The planning laws have already been changed through the back door – the problem isn’t lack of property – ask the people who are currently trying to sell – but a complex mix of finance, affordability and pressure in certain key areas. 

    Paving over Britain’s beautiful countryside, destroying our environment, isn’t the answer. 
    Here’s an idea. Moving the centre of power away from London and into a more deprived area (Nottingham? Hull?) might bring wealth to those areas, free up the Houses of Commons as a major piece of real estate for development and mark a fresh start for a jaded political system. Building a new, eco-friendly house of parliament, with disabled access and childcare facilities would encourage a new breed of politicians in. Providing accommodation as part of the package would stop any expenses nonsense.  And lots of people would be encouraged out of London into a cheaper place to live, and in the process take some much needed commerce with them.

    Something like that might not prove a workable solution, but it’s the kind of joined up thinking that serves genuine developers rather than the money grabbing developers who only have their eyes on villages because of the existing high prices to live in those places. And why are the prices high? Because they are beautiful, desirable places to live. Wrecking them is a gamble, and an unnecessary one at that!

    We need a bigger shift in thinking than allowing a few, already wealthy developers carte blanche to destroy beautiful Britain for ever. And no, I don’t live in a big beautiful house threatened by developers, before you ask!

  • manwhosees

    I think that sounds like a one off extortion racket, I’d be suprised if that is typical for a rented room, you can still get rooms in London for around the £90-00 a week mark. And don’t forget, the more the Landlord squeezes, the more trouble he’ll find from the tenants. I think generally everyone is just looking for a hassle free arrangement, where both sides are reasonably content.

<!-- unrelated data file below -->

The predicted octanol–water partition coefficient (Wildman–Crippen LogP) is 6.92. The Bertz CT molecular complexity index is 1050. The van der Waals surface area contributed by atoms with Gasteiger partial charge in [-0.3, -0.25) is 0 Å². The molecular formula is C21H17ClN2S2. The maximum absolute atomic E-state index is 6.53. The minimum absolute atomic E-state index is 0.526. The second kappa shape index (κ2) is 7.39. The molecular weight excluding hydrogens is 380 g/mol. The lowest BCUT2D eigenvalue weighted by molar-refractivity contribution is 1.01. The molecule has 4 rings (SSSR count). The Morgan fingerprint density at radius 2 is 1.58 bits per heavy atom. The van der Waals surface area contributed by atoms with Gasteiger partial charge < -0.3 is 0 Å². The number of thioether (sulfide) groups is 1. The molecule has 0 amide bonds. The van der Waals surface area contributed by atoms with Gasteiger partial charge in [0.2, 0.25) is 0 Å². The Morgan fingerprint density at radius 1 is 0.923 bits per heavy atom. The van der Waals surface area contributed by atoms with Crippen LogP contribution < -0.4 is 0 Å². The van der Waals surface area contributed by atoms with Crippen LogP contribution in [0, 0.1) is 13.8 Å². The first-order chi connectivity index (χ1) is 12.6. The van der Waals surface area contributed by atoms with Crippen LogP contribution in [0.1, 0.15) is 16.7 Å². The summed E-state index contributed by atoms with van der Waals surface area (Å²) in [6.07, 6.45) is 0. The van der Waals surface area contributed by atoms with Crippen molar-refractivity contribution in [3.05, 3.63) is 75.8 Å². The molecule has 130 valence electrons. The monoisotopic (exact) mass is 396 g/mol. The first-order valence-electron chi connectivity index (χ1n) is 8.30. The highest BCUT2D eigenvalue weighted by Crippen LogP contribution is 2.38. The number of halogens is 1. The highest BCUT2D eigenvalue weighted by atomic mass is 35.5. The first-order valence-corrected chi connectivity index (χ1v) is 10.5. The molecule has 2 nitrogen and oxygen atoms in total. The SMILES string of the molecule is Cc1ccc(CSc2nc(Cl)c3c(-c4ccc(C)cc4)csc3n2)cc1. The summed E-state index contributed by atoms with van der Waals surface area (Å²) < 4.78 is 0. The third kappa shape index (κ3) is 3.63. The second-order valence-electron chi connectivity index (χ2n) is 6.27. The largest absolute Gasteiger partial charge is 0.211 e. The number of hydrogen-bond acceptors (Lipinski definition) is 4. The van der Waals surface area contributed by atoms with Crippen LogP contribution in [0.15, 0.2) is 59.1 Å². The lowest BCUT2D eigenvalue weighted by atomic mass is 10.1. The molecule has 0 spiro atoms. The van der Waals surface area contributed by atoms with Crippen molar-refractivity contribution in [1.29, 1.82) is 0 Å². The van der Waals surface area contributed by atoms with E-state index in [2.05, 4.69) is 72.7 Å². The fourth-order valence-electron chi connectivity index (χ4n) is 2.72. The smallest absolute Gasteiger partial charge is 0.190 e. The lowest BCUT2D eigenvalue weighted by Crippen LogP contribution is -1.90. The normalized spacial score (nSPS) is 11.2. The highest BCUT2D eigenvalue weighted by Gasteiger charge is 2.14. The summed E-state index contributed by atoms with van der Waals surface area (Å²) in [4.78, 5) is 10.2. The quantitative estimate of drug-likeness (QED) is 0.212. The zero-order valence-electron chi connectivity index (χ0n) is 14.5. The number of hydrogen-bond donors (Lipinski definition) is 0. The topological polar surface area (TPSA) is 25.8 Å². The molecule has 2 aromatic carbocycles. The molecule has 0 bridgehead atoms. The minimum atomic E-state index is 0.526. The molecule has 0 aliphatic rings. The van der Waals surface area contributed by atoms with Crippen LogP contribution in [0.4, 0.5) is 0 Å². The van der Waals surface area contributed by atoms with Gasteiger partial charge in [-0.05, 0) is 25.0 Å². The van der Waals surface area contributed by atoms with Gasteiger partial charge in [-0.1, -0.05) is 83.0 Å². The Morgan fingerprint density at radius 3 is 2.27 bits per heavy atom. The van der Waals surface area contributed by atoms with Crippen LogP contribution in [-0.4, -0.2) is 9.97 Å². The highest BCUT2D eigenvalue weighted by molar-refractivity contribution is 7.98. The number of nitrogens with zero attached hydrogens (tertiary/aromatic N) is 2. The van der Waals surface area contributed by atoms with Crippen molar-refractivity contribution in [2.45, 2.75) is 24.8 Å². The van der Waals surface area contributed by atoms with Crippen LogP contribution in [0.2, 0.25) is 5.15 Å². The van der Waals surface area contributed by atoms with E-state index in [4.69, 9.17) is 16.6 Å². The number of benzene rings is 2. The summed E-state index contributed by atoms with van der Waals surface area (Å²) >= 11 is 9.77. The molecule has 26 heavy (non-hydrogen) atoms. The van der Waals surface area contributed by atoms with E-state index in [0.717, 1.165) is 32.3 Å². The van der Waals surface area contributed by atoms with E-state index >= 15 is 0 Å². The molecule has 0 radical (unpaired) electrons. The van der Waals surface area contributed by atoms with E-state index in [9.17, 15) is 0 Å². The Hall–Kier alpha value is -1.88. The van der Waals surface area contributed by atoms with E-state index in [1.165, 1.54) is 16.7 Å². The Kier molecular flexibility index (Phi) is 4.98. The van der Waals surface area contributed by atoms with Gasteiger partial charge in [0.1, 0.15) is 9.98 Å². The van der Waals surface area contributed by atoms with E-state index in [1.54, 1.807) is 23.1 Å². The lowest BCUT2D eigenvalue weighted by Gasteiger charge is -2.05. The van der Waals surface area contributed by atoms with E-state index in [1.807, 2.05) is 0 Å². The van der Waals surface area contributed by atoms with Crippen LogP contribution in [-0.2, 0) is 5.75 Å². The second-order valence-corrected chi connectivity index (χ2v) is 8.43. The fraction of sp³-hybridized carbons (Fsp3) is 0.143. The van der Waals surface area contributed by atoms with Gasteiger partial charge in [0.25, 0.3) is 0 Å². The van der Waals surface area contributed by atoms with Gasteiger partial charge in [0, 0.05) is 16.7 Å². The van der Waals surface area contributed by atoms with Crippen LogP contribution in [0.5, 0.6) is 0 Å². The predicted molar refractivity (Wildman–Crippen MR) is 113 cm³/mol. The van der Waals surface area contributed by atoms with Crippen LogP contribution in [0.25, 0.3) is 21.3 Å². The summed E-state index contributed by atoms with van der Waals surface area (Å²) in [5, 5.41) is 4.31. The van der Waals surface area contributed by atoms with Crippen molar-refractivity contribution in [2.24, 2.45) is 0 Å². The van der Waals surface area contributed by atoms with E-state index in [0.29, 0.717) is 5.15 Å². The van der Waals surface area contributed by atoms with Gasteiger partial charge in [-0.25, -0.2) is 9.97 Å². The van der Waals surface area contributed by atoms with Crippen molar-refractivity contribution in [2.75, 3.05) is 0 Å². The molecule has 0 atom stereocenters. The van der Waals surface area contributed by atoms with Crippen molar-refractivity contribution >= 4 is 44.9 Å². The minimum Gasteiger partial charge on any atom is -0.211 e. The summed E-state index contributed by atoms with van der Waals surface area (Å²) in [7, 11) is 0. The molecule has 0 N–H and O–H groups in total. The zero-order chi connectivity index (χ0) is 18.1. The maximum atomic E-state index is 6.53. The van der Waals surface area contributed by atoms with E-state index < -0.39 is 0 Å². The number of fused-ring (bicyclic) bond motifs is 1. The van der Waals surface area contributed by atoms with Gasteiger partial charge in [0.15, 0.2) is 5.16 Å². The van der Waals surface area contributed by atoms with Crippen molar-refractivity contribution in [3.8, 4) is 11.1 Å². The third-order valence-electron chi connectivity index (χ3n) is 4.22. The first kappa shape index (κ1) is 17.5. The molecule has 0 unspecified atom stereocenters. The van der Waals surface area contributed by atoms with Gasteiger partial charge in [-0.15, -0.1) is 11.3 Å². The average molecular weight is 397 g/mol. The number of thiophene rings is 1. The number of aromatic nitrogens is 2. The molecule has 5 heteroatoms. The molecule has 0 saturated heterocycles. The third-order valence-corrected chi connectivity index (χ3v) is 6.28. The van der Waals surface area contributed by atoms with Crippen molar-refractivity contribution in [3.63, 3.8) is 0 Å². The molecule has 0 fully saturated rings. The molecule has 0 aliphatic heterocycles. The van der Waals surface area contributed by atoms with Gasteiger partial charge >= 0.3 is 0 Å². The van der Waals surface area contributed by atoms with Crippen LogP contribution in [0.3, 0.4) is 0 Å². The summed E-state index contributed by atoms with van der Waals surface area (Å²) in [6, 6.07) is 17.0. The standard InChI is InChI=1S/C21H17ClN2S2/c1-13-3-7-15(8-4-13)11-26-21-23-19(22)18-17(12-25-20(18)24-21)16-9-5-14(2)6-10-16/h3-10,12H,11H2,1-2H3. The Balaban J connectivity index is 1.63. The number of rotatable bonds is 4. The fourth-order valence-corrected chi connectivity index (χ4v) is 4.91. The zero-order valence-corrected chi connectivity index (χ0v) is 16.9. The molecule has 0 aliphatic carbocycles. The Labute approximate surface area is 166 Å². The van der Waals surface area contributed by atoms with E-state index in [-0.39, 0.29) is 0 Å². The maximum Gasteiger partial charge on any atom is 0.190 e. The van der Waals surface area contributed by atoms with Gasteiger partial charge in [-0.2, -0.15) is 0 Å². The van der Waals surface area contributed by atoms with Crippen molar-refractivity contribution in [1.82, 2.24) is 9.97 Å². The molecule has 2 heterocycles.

• Mark Wilson

    Don’t blame those of us who would like to keep some fields in the countryside… blame Tesco (et al). Admittedly not in London but a 1 hour-or-so commute away in Newport Pagnell, the former Aston Martin car factory was set to become a housing development, until permission was given to build a Tesco store on it instead (there are something like 20 Tesco stores of varying sizes already within a 7.5 mile radius). If there was less development like this, there would be plenty of housing stock without concreting over the countryside.

    And before I’m accused of being a NIMBY, the town where I live has already grown from 2000 people to 6500 over the last 40 years… now the transport links, local services etc. are stretched to their limits – there is a reason that we have separate development plans for urban and rural areas and it’s not about being selfish…

    …as I keep reminding my 20-something-year-old colleague who complains about high London rents, I can’t afford to live in London either – that’s why I live 50 miles away and commute… it’s just a fact of life…